It’s hard to tell in the videos what [the Covington students are] saying, but they clearly get riled up. At one point, a student rips off his shirt as the rest cheer and jump.

I can see how Beauchamp can’t make out what they’re chanting, but it’s clear to me. They’re chanting at the Black Israelites, “We got spirit, yes we do! We got spirit, how ’bout you?” Bog-standard high school pep rally stuff. It is worth noting that the black radical haters were shouting racist and obscene insults at the white Catholic kids. Should they have ignored the provocateurs, and walked on? Yes. One of the first things people who move to the big city from small towns learn is not to be baited into confrontations with nuts like that.

Anyway, the student was doing a haka dance, which has become a common thing at football games. Just before the kid does that, the Black Israelite speaker shouted taunts saying that the boys were afraid to come closer to them because they (the Israelites) are protected by invisible angels. The boys clearly think this is all one big joke, hence the haka dance.

These were teenage boys, though, in Washington from out in the hinterland for what might well have been the first time. Had this been a case of the Westboro Baptist Church loons shouting abuse at a group of gay and lesbian students, would Beauchamp had expected them to walk away? Yes, that is the only realistic and sensible thing to do with people like the Westboro cultists, or the Black Israelites, who thrive on confrontation. But notice that the boys did not seek this confrontation.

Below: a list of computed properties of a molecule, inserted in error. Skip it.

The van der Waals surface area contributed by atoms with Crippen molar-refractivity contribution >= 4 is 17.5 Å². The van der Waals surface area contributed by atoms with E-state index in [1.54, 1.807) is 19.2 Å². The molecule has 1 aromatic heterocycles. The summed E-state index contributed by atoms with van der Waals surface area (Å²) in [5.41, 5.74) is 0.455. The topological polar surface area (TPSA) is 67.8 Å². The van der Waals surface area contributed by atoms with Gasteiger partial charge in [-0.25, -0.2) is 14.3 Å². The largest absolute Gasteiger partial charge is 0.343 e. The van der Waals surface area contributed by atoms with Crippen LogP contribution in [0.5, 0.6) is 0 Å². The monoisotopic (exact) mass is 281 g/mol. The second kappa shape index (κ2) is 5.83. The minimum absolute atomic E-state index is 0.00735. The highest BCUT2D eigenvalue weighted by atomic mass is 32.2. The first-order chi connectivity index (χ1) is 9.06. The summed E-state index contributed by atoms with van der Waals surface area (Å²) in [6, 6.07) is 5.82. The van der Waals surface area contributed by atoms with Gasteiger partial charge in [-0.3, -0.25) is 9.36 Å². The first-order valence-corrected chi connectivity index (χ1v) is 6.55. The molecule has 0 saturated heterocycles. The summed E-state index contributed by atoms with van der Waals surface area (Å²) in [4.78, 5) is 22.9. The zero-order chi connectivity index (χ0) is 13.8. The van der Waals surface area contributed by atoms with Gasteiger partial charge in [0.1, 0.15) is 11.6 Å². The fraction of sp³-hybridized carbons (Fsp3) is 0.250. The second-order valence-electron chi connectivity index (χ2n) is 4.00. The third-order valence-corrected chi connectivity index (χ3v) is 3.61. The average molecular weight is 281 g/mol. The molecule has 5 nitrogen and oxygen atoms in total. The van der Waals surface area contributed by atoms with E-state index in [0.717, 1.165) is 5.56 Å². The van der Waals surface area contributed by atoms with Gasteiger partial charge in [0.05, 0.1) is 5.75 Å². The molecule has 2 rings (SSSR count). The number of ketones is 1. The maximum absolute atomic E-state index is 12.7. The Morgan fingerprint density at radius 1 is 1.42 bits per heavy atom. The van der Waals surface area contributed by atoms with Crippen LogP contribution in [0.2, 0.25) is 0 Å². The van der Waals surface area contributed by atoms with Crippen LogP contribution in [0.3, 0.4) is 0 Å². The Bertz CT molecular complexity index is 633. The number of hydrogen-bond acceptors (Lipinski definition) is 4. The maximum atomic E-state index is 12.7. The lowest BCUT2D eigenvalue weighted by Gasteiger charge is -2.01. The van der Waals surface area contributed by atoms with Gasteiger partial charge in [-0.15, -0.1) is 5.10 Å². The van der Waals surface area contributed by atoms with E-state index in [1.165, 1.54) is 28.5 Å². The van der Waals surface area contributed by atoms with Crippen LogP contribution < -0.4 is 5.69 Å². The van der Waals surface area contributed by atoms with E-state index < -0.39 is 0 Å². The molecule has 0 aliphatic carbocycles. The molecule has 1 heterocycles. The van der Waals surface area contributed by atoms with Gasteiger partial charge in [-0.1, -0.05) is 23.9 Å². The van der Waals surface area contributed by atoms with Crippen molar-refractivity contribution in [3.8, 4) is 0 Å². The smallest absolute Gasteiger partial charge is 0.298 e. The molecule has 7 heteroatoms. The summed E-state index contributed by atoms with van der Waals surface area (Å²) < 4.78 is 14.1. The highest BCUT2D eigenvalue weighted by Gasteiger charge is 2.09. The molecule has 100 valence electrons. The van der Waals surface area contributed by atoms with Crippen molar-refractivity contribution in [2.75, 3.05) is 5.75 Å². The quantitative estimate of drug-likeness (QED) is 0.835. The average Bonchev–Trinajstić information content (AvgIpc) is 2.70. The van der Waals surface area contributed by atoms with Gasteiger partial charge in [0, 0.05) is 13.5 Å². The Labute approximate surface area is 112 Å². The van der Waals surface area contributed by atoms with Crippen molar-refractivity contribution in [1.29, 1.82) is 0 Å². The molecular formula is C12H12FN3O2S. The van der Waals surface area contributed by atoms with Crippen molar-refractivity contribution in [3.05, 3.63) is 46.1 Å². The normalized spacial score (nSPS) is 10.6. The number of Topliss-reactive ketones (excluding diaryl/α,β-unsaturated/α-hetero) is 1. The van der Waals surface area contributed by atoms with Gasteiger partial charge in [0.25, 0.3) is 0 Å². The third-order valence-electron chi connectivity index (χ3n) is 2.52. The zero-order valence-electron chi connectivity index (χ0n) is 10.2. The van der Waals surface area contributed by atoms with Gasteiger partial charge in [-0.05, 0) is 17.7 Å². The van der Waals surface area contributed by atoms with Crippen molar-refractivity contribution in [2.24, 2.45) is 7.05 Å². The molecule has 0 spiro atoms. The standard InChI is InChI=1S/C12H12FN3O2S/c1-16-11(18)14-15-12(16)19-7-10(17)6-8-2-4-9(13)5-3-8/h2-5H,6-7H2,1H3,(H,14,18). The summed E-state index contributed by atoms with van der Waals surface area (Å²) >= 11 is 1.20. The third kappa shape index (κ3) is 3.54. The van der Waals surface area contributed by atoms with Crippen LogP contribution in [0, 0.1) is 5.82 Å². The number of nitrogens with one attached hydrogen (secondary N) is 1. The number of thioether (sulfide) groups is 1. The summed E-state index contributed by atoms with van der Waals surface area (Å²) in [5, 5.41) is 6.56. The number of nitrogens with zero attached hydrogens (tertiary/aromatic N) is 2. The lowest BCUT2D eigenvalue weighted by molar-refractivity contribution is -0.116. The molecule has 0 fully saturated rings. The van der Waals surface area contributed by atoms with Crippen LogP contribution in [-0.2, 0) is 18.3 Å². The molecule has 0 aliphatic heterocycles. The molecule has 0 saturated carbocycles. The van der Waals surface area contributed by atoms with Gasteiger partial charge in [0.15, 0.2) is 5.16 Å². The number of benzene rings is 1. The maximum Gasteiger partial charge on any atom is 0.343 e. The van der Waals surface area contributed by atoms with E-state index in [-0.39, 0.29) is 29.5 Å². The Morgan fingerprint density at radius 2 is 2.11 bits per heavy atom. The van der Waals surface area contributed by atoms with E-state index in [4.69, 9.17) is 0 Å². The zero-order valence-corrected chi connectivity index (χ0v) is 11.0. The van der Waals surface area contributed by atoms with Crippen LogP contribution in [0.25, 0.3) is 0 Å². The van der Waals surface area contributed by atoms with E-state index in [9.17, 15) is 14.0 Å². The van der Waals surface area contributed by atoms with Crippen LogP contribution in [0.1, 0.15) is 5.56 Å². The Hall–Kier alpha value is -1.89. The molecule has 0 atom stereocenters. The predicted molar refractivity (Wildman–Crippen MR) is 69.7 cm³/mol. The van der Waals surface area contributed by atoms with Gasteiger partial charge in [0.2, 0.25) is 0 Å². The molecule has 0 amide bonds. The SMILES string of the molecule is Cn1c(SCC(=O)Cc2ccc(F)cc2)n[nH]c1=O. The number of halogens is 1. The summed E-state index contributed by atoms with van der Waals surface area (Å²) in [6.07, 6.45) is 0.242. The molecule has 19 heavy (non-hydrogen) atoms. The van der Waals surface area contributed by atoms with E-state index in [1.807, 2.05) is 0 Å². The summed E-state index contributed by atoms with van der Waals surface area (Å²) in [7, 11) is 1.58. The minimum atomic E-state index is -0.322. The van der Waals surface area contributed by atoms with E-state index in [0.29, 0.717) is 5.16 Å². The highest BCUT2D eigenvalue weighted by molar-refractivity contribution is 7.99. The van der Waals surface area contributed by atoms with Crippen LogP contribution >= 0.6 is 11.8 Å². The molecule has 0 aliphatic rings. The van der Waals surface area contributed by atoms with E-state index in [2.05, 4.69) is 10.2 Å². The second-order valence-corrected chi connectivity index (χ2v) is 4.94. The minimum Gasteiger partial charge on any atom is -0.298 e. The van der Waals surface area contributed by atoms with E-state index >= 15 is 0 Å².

More Beauchamp:

That was when Phillips, the Omaha elder and a retired Marine, decided to intervene, and marches into the space between the two groups. Somehow — it’s not clear from the footage — Phillips and his small group get fully surrounded by Covington students.

They get surrounded because they walk straight into the group! Seriously, watch the video for yourself. The boys clearly don’t see anything hostile going on, and seem to think it’s all in fun. They are not reacting in a hostile way to him, only smiling and bouncing around.

Here’s a different video, which picks up just after Phillips began banging his drum (and where the first one leaves off). It shows Phillips beating his drum inches from Sandmann’s face. Sandmann doesn’t threaten him; none of the kids do — not even a couple of minutes into the video, when one of Phillips’s comrades starts cursing the kids and gets racial with them. That video is NSFW because of the foul language of the Indian (not Phillips; his comrade). And, because of the anti-gay, racist taunts of the Black Israelites.

Beauchamp writes, of the first video:

If you watch this footage, focusing especially on the way Sandmann interacted with Phillips, you can see why it instantly captured national attention. A bunch of white kids joining in Native chants is problematic to begin with; doing it in a heated moment, with one of the boys up in a Native elder’s face, creates an even more disturbing impression on first viewing.